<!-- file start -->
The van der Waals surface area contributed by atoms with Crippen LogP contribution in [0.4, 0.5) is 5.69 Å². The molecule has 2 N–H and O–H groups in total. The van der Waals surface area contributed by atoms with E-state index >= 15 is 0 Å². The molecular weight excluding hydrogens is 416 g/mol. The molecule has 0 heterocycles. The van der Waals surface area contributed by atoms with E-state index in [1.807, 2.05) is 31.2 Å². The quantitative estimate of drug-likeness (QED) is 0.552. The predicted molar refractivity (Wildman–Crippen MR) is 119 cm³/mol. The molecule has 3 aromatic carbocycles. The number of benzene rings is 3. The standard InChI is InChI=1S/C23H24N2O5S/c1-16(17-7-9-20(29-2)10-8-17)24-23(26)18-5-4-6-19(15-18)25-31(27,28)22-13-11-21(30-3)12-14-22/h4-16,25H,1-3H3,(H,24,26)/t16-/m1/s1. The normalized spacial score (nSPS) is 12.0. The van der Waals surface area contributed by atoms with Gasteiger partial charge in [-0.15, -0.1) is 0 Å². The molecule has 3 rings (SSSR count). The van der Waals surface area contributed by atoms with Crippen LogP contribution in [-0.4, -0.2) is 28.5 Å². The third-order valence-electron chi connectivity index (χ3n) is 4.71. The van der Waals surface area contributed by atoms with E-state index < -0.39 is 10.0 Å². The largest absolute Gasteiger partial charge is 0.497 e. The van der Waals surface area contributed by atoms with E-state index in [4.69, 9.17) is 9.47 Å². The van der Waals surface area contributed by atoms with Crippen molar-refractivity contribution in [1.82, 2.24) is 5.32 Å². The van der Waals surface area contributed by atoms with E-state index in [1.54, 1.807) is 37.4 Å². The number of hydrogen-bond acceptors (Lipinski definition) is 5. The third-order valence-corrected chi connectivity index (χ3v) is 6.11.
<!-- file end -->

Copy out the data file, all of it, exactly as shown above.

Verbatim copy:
The van der Waals surface area contributed by atoms with Crippen LogP contribution in [0.4, 0.5) is 5.69 Å². The molecule has 2 N–H and O–H groups in total. The van der Waals surface area contributed by atoms with E-state index >= 15 is 0 Å². The molecular weight excluding hydrogens is 416 g/mol. The molecule has 0 heterocycles. The van der Waals surface area contributed by atoms with E-state index in [1.807, 2.05) is 31.2 Å². The quantitative estimate of drug-likeness (QED) is 0.552. The predicted molar refractivity (Wildman–Crippen MR) is 119 cm³/mol. The molecule has 3 aromatic carbocycles. The number of benzene rings is 3. The standard InChI is InChI=1S/C23H24N2O5S/c1-16(17-7-9-20(29-2)10-8-17)24-23(26)18-5-4-6-19(15-18)25-31(27,28)22-13-11-21(30-3)12-14-22/h4-16,25H,1-3H3,(H,24,26)/t16-/m1/s1. The normalized spacial score (nSPS) is 12.0. The van der Waals surface area contributed by atoms with Gasteiger partial charge in [-0.15, -0.1) is 0 Å². The molecule has 3 rings (SSSR count). The van der Waals surface area contributed by atoms with Crippen LogP contribution in [-0.4, -0.2) is 28.5 Å². The third-order valence-electron chi connectivity index (χ3n) is 4.71. The van der Waals surface area contributed by atoms with E-state index < -0.39 is 10.0 Å². The largest absolute Gasteiger partial charge is 0.497 e. The van der Waals surface area contributed by atoms with E-state index in [4.69, 9.17) is 9.47 Å². The van der Waals surface area contributed by atoms with Crippen molar-refractivity contribution in [1.82, 2.24) is 5.32 Å². The van der Waals surface area contributed by atoms with E-state index in [1.54, 1.807) is 37.4 Å². The number of hydrogen-bond acceptors (Lipinski definition) is 5. The third-order valence-corrected chi connectivity index (χ3v) is 6.11.